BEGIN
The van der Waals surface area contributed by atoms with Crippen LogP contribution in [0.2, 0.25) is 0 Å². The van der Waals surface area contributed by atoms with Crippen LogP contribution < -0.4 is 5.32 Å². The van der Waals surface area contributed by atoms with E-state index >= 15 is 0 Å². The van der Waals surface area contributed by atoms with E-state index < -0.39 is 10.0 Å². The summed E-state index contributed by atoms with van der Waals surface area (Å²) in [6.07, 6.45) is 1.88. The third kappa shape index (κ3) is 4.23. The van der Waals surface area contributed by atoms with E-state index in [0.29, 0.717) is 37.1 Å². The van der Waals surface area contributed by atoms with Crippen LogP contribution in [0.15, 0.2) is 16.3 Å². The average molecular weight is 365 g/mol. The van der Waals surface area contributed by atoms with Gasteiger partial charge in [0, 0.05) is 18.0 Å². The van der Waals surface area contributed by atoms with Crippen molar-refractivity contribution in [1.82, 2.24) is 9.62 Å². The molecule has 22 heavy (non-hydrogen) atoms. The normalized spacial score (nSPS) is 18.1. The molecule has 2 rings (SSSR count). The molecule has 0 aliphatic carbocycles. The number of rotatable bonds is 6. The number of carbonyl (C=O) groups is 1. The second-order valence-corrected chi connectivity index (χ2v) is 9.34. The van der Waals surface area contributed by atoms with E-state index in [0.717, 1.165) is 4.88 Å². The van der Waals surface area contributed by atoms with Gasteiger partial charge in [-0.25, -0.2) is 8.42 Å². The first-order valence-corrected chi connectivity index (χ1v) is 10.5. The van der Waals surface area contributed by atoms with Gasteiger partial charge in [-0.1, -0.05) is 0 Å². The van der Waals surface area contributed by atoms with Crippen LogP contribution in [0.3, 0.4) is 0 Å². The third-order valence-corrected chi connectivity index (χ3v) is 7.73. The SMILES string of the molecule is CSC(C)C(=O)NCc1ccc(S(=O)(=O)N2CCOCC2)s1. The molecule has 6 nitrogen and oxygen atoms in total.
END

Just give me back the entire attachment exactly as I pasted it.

The van der Waals surface area contributed by atoms with Crippen LogP contribution in [0.2, 0.25) is 0 Å². The van der Waals surface area contributed by atoms with Crippen LogP contribution < -0.4 is 5.32 Å². The van der Waals surface area contributed by atoms with E-state index >= 15 is 0 Å². The van der Waals surface area contributed by atoms with E-state index < -0.39 is 10.0 Å². The summed E-state index contributed by atoms with van der Waals surface area (Å²) in [6.07, 6.45) is 1.88. The third kappa shape index (κ3) is 4.23. The van der Waals surface area contributed by atoms with E-state index in [0.29, 0.717) is 37.1 Å². The van der Waals surface area contributed by atoms with Crippen LogP contribution in [0.15, 0.2) is 16.3 Å². The average molecular weight is 365 g/mol. The van der Waals surface area contributed by atoms with Gasteiger partial charge in [0, 0.05) is 18.0 Å². The van der Waals surface area contributed by atoms with Crippen molar-refractivity contribution in [1.82, 2.24) is 9.62 Å². The molecule has 22 heavy (non-hydrogen) atoms. The normalized spacial score (nSPS) is 18.1. The molecule has 2 rings (SSSR count). The molecule has 0 aliphatic carbocycles. The number of rotatable bonds is 6. The number of carbonyl (C=O) groups is 1. The second-order valence-corrected chi connectivity index (χ2v) is 9.34. The van der Waals surface area contributed by atoms with E-state index in [0.717, 1.165) is 4.88 Å². The van der Waals surface area contributed by atoms with Gasteiger partial charge in [-0.25, -0.2) is 8.42 Å². The first-order valence-corrected chi connectivity index (χ1v) is 10.5. The van der Waals surface area contributed by atoms with Gasteiger partial charge in [-0.1, -0.05) is 0 Å². The van der Waals surface area contributed by atoms with Crippen LogP contribution in [0.3, 0.4) is 0 Å². The third-order valence-corrected chi connectivity index (χ3v) is 7.73. The SMILES string of the molecule is CSC(C)C(=O)NCc1ccc(S(=O)(=O)N2CCOCC2)s1. The molecule has 6 nitrogen and oxygen atoms in total.